Trash (1970):

Paul Morrissey's humanist porno-farce opens on Joe Dallesandro's pimply ass, though the hustler vitality of Flesh has been drained by smack addiction, only the druggy slur left. Go-go bunny Geri Miller is on her knees trying to get a rise out of him, all to no avail; the trajectory has been described as the search for a hard-on, but Little Joe's dick has long given way to the veins in his arm. No longer the main ingredient in the characters' search for neurasthenic Nirvana, sex here takes the back seat to the supposedly less ephemeral realm of drugs -- thus, cumming to Dallesandro doesn't cut it any more because then, "it's over." A needle pricks an arm, the vérité shot scored to the squabbling of an off-screen couple, yet, despite apprenticeship under the idly demystifying camera gaze of presenter Andy Warhol, Morrissey's wavering focus and off-center graininess are primarily at the service of the characters, from Andrea Feldman's acidhead, singsongy squawk to Jane Forth's faux-haute recounting of a brush with a flasher while would-be rapist Dallesandro shaves in a bathtub. Presiding among them is tranny Holly Woodlawn as Joe's tantrumy flat mate, who scavenges garbage cans, paws a baby-faced high-schooler looking to score weed, and whose mascara channels Dietrich as much as her overbitten emotional cascades evoke Magnani. Stumbling upon junkie Joe and her randy, pregnant sis, Woodlawn launches on a tirade worth twenty one-woman shows, though the picture is about isolation, the hangover from Flesh, with the pursuit of drugs deadening rather than arousing sensation -- frustrated Woodlawn jacking off with a beer bottle as a flaccid Dallesandro zonks out on the squalid floor is, for all the movie's absurdist tone, one of the decade's great desolating images. The concluding passage, with her refusal to give up her Joan Crawford shoes to welfare investigator Michael Skylar, attests to Morrissey's respect for her bruised dignity, just as the plaintive curtain line ("Joe, let me suck your cock") signals an attempt at human connection. With Bruce Pecheur, and Diane Podel.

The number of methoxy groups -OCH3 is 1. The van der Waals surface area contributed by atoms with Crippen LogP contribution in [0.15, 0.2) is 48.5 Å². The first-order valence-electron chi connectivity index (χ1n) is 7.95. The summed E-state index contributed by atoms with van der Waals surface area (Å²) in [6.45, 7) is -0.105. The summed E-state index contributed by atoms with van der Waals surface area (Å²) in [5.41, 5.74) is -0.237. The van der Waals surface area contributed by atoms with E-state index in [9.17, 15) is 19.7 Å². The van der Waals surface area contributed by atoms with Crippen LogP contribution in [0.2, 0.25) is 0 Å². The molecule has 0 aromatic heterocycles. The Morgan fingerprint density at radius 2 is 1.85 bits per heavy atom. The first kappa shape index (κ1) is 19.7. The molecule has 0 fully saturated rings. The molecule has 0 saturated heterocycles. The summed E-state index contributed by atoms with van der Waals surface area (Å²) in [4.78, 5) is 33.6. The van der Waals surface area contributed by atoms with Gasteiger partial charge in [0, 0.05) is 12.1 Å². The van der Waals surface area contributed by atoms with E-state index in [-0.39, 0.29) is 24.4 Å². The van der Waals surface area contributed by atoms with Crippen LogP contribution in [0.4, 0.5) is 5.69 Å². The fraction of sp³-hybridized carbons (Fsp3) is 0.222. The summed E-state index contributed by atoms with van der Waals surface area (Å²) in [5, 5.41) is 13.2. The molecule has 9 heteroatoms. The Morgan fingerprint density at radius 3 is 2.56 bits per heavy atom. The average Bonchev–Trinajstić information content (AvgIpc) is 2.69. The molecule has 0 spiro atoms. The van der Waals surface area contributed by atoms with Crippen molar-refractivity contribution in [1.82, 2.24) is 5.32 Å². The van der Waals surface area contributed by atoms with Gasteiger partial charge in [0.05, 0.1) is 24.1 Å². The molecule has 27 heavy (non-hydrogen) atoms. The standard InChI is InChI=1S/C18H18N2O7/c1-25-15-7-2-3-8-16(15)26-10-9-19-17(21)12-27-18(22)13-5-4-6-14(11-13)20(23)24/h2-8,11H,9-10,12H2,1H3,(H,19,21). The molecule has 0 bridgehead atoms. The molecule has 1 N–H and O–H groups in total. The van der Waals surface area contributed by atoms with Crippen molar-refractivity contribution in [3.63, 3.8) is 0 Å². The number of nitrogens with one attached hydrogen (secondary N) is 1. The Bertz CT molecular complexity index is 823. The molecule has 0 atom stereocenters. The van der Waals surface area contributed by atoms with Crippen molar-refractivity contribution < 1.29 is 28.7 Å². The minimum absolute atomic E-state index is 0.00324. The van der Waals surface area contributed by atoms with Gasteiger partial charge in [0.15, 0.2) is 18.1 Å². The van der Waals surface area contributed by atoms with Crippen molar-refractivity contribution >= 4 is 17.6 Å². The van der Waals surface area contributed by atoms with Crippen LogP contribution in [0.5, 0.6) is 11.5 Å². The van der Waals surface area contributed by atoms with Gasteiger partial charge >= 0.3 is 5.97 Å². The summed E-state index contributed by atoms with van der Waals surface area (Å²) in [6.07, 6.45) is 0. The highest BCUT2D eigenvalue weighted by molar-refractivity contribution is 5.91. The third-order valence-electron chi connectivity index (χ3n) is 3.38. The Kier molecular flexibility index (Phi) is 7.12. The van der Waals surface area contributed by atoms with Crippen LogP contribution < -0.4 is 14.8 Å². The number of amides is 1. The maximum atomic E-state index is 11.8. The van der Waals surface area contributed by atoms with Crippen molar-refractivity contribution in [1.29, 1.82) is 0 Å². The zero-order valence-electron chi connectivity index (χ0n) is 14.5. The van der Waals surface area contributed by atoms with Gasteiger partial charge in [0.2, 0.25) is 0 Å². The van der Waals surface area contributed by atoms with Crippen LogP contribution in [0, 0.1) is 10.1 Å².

--- Fernando F. Croce

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